by Missy Hancock
When talking to fellow creatives who have experienced a rash of financial defeat in regards to their creative pursuits, I find one thing in common. They have stopped believing that there is another way. They have lost hope that they really could make something of their creative aspirations. This is understandable, but is not a reason to nail the coffin shut on your creative dreams.
We establish patterns of thought and behavior that must be changed in order to get different results. Most importantly, we must change our beliefs. The saying “If you think you can or you think you can’t, you are absolutely right.” is attributed to Henry Ford and numerous others, because it is such a timeless truth that no one man can own it.
This is the battle of the artist and the creative entrepreneur. Many of us are raised with a belief that artists, writers, musicians, dancers, actors, designers, makers, and other such creative types are irresponsible people who cannot make a decent living. For generations, parents have trembled at the child that announced their intentions to pursue the arts in any way. Creative aspirations have been met with immediate discouragement and “sensible” advice. It is no wonder many artists have enveloped themselves in an elitist, pretentious cocoon. Initially, it was for survival. Artists embraced the idea that they were impossibly misunderstood, they made alliances with the wealthy who were often the only ones who could afford the extravagance of art, of anything that didn’t serve a practical purpose. And yet everyone, not just the upper class, long for beauty, long to be understood, long to be encouraged or inspired and to have their hope restored, which are all things that creativity and art do for mankind.
And so, art for the common man grew in popularity without the general public realizing they were appreciating art at all. Even during the Great Depression, a time when one would assume that frivolous expenses like going to the movies would be completely cut out, weekly movie attendance never dipped below 60 million nationwide. The only possible reason for this that I can conceive is that people were more desperate than ever for an escape, for just a few hours of reprieve from the difficulties of everyday life. As Picasso put it, “Art washes away from the soul the dust of everyday life.” This is the power of art.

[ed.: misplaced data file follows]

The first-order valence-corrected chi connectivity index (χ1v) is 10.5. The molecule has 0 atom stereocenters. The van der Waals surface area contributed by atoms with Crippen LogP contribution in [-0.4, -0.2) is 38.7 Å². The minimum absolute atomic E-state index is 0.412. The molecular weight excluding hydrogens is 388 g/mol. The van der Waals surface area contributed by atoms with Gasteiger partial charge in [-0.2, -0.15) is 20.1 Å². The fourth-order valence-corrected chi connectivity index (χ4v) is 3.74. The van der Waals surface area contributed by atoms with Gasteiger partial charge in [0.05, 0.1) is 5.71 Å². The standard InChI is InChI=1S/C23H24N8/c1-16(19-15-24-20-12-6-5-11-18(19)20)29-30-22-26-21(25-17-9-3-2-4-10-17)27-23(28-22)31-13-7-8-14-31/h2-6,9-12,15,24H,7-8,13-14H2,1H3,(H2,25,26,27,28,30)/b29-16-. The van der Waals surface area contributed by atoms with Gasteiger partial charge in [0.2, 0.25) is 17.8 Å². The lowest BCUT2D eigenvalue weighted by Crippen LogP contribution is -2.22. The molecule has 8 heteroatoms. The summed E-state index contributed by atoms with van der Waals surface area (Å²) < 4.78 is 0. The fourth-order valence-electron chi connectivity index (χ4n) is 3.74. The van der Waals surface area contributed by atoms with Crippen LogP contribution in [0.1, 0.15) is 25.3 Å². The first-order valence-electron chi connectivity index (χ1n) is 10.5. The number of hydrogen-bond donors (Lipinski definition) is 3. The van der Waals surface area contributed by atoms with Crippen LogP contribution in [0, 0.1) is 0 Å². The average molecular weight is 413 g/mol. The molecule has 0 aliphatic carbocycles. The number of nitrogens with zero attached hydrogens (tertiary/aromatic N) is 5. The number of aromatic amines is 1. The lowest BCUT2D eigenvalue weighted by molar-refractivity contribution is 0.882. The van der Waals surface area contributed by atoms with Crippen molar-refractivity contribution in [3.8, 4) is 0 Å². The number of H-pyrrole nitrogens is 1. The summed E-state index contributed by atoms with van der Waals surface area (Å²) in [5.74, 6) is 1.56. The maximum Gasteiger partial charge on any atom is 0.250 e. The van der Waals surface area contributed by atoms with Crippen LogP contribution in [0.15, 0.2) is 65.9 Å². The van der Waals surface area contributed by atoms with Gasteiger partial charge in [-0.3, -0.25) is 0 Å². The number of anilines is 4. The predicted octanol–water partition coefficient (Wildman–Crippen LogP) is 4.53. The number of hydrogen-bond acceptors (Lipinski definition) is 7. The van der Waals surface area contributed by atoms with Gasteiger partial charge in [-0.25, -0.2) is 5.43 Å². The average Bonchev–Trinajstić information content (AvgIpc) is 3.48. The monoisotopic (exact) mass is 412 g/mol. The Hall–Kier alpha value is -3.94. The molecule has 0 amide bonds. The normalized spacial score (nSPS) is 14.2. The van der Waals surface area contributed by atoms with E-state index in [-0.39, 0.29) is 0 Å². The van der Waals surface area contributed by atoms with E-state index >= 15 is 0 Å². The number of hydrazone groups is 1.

We no longer live in those times. We live in a world where art truly can be and is for every man. In this Creative Revolution, it is time to understand that the creative class can, does, and will continue to be a powerful, money making force in the world. It is time to stop spreading the lies and disbelief that artists can’t make money. And it is time to encourage creativity and art. It is time for the arts community to let down their pretentious guard. To let their authenticity and truth shine so that all people can be lifted up by their work. It is time for the last vestiges of elitism in the arts community to die because elitism serves no man. It is a lie that provides a false sense of security while ultimately leaving artists isolated and disconnected.
The purpose of art is to be the heartbeat, the soul of society. To push mankind forward. To remind us that we are all human and all a part of something bigger than ourselves. There is a scene in the Goonies that our family likes to quote. We say it in jest and with laughter, but we love it because it is true. The group of kids are under the city looking for treasure, trying to save their homes and neighborhood from being bought up and destroyed by a giant corporation. They are scared and at one point there is the opportunity to turn back, to escape their current struggle. When they are just about to give up, Mikey speaks up and says, “Our parents, they want the best of stuff for us. But right now, they got to do what’s right for them. Because it’s their time. Their time! Up there! Down here, it’s our time. It’s our time down here!” It is just the wake up call the others need to push forward, to continue in their struggle and ultimately to find success and save the day. So today, let me remind you artists, that it’s our time! It is our time down here in a world that needs hope, that needs the raw beauty that comes in honestly made art. We live in a world that is hurting and crying out for someone to remind them of what is good about being human. Fellow creatives, let it be us!